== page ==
Inside Publici

Published — March 14, 2018 Updated — March 19, 2018 at 1:16 pm ET

Accessing government records isn’t always easy. Here’s how we’ve pursued them, and why it matters

This Tuesday, May 23, 2017 photo shows copies of Pennsylvania state lawmakers newly filed state financial disclosure forms in Harrisburg, Pa. Matt Rourke/AP

Introduction

Sunshine Week marks a nationwide celebration of access to public information. It also spotlights one of the most crucial elements of investigative journalism, and journalism more broadly: making the workings of government transparent in part by accessing available records.

Hosted annually by the American Society of News Editors and Reporters Committee for Freedom of the Press, Sunshine Week carries with it a slogan, “It’s Your Right to Know.”

Here at the Center for Public Integrity, we agree. We’ve highlighted some of the stories that involved digging through records to defend your right to know: Where your state lawmakers make their money, how many students your state is sending through the prison pipeline, the records behind campus sexual assault and more.

Breaking open the finances of state lawmakers across the country

Our state politics team spent a year gathering the financial disclosure reports of 6,933 legislators from all 47 states that required them, which were then compiled in this disclosure library.

This was a key component of a larger project, which looked at how the financial ties of state legislators can and often do intersect with bills they are supporting.

Obtaining all those financial disclosures wasn’t easy. Some states required our reporters to provide their drivers’ licenses, individually download each report, fill out tedious forms or even drive to the state capitol to ask for the reports in person.

Because the disclosures arrived in various formats, they were impossible to analyze in bulk. So our team manually entered information for each lawmaker into spreadsheets, spent weeks coding the data and then reviewed legislation and recusal rules around the country.

But in the end, we’d like to say it was all worth it because this research powered a fantastic project that allows anyone to easily look up important information about their state legislators. Accountability and government transparency is what we’re all about.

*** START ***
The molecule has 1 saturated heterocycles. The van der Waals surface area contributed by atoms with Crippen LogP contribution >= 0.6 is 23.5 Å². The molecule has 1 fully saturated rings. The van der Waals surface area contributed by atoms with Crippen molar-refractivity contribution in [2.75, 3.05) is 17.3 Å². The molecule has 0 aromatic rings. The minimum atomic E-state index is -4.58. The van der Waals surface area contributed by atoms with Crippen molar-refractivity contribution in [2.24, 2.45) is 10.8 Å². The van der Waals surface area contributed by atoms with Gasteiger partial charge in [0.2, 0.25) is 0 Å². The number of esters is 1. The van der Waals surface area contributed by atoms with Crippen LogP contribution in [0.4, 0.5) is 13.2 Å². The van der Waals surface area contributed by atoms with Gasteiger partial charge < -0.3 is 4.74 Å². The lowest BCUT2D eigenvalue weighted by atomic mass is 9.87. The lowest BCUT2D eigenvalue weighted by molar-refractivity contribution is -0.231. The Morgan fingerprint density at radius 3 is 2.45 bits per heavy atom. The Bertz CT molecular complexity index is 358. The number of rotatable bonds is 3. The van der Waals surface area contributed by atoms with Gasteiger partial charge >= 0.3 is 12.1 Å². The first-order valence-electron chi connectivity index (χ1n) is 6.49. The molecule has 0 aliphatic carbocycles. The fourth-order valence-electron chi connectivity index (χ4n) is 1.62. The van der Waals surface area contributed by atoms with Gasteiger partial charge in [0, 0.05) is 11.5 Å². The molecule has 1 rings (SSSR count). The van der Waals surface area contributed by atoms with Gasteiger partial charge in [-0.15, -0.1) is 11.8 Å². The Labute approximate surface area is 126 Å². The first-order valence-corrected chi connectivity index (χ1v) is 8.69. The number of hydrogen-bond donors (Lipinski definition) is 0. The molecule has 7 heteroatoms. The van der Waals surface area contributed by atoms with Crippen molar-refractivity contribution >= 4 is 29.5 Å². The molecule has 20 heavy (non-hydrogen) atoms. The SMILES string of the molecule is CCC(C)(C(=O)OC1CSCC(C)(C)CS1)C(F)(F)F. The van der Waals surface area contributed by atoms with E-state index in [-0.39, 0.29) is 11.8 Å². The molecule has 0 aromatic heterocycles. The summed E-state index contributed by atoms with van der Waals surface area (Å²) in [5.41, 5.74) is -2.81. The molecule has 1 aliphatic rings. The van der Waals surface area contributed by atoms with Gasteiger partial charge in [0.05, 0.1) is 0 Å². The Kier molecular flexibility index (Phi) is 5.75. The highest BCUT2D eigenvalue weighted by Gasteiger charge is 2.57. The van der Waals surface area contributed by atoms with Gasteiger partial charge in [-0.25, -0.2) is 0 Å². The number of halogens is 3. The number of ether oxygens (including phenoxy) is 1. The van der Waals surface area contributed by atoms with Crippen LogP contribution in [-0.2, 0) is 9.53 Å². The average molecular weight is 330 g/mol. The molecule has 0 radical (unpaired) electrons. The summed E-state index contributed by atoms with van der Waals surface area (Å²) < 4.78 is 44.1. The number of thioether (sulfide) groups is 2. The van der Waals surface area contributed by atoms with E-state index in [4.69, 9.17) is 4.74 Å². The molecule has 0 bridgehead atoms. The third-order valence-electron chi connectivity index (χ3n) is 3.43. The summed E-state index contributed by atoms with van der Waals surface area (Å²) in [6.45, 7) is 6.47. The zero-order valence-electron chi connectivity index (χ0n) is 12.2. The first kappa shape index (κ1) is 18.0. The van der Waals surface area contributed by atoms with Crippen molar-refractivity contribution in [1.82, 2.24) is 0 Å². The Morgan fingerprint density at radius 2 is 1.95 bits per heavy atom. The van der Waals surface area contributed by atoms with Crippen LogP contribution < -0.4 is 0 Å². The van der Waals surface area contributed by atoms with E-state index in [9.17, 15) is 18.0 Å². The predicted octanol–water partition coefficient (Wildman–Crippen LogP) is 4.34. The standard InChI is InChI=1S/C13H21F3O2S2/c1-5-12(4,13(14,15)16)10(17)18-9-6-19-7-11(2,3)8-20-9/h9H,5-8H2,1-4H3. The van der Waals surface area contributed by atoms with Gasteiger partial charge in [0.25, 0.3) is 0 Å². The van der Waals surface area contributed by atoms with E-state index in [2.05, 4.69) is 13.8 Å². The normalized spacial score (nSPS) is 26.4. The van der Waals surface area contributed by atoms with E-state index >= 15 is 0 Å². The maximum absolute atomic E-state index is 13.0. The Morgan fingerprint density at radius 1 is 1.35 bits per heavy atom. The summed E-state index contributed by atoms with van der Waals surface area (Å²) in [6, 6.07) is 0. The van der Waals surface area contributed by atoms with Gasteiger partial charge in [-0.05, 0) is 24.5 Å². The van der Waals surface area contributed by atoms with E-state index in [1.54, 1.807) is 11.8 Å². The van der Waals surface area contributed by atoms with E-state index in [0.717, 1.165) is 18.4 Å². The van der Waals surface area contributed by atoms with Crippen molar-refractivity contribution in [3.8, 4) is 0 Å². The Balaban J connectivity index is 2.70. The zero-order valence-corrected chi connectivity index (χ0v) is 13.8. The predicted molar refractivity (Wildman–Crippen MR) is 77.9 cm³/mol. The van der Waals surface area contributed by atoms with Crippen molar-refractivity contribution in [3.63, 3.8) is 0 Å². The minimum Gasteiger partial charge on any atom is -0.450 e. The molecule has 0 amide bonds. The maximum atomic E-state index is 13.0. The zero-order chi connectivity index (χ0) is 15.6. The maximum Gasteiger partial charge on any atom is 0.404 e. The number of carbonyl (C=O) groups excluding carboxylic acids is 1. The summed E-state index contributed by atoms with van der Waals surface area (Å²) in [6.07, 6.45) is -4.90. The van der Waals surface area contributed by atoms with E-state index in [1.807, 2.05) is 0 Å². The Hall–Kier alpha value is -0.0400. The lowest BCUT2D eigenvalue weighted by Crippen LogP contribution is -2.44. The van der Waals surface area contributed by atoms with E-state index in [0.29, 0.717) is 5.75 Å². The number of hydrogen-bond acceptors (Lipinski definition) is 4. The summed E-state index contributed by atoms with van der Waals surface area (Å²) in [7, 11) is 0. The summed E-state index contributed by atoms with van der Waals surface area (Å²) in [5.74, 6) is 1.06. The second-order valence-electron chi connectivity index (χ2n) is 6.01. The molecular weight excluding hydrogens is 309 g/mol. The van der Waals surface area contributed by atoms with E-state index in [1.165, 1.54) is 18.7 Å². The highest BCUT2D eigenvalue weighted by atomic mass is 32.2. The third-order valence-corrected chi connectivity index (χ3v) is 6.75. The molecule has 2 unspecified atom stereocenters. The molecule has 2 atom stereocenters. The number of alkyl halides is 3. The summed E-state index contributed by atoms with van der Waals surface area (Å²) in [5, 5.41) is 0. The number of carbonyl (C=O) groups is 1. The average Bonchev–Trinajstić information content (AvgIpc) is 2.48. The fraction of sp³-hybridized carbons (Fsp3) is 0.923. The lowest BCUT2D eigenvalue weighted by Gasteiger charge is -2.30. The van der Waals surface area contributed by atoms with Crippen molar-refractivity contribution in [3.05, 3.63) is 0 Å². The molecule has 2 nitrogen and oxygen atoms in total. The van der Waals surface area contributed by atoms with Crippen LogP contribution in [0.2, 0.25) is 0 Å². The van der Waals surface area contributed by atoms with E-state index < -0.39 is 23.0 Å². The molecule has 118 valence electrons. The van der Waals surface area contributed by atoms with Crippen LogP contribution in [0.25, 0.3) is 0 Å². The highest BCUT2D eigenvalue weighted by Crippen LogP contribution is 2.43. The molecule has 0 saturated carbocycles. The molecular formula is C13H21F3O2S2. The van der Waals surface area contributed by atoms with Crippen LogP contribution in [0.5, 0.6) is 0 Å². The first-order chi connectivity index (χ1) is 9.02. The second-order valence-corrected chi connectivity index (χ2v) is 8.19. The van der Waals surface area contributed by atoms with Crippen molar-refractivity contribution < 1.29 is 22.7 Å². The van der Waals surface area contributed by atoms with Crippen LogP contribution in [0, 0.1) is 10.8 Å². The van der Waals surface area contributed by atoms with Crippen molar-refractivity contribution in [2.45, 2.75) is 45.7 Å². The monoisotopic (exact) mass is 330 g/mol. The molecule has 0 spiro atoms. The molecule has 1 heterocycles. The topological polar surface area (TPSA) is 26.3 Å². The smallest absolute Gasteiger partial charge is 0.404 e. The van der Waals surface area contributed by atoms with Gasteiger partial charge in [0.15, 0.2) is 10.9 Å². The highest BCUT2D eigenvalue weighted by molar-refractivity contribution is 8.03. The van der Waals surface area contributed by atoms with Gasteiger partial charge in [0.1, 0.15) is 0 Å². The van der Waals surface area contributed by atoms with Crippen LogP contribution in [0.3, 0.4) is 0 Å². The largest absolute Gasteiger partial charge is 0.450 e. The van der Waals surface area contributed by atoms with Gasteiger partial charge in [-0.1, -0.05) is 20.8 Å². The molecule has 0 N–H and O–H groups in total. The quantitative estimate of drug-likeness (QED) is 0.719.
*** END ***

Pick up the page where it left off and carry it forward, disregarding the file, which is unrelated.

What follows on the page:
Unfortunately there were 3 states that we couldn’t include in our library. Idaho and Michigan don’t require their legislators to disclose their personal finances. Vermont will start requiring such disclosure this year.

READ MORE:

How we investigated conflicted interests in statehouses across the country

Q&A: What we learned from digging into state legislators’ disclosure forms

Conflicted Interests: State lawmakers often blur the line between the public’s business and their own


How Virginia schools’ discipline policies set students up to go to prison

A major 2015 investigation we published on the school-to-prison pipeline began with our juvenile justice reporter, Susan Ferriss, reviewing U.S. Department of Education data that’s open to public review—without having to resort to the Freedom of Information Act.

Based on that data, she was encouraged to dig deeper into why Virginia’s referrals of students to law enforcement were so much higher than national averages. .

Ferriss then filed a number of Virginia state public record requests with local police departments, which required asking someone on staff who lived in Virginia to co-sign the requests.

Data from those police departments helped reveal critical information about a sampling of local jurisdictions. We found out the volume of kids arrested and/or ticketed and summoned to court, their ages and ethnicities and the nature of the alleged crimes.

Check out the revealing stats from Virginia as well as a state-by-state ranking of the rate of students referred to law enforcement based off of the data.

READ MORE

Virginia tops nation in sending students to cops, courts: Where does your state rank?

On the frontlines of the FOIA fight: Meet Peter Smith, the Center’s Research Editor

Last year, the Center for Public Integrity ranked second among news media outlets in its use of Freedom of Information Act litigation to obtain data from government agencies, according to research by the FOIA Project, an initiative from the Transactional Records Research Clearinghouse at Syracuse University.

Much of the credit for the Center’s FOIA work belongs to our research editor, Peter Newbatt Smith. Smith is a man of many hats at the Center; he meticulously fact-checks every major story produced by our journalists, but as an attorney, he is also the Center’s indispensible resource on all matters FOIA.

Here’s a Q&A with Smith on why the Center has pursued FOIA lawsuits so vigorously, and how we differ from other organizations in that regard.

A chat with our talented FOIA fighter

Our FOIA fights don’t end there. Check out more FOIA-based stories:

Sexual Assault on Campus

Environmental Justice, Denied

State cutbacks, recalcitrance hinder Clean Air Act enforcement

Oil’s pipeline to America’s schools

Read more in Inside Publici

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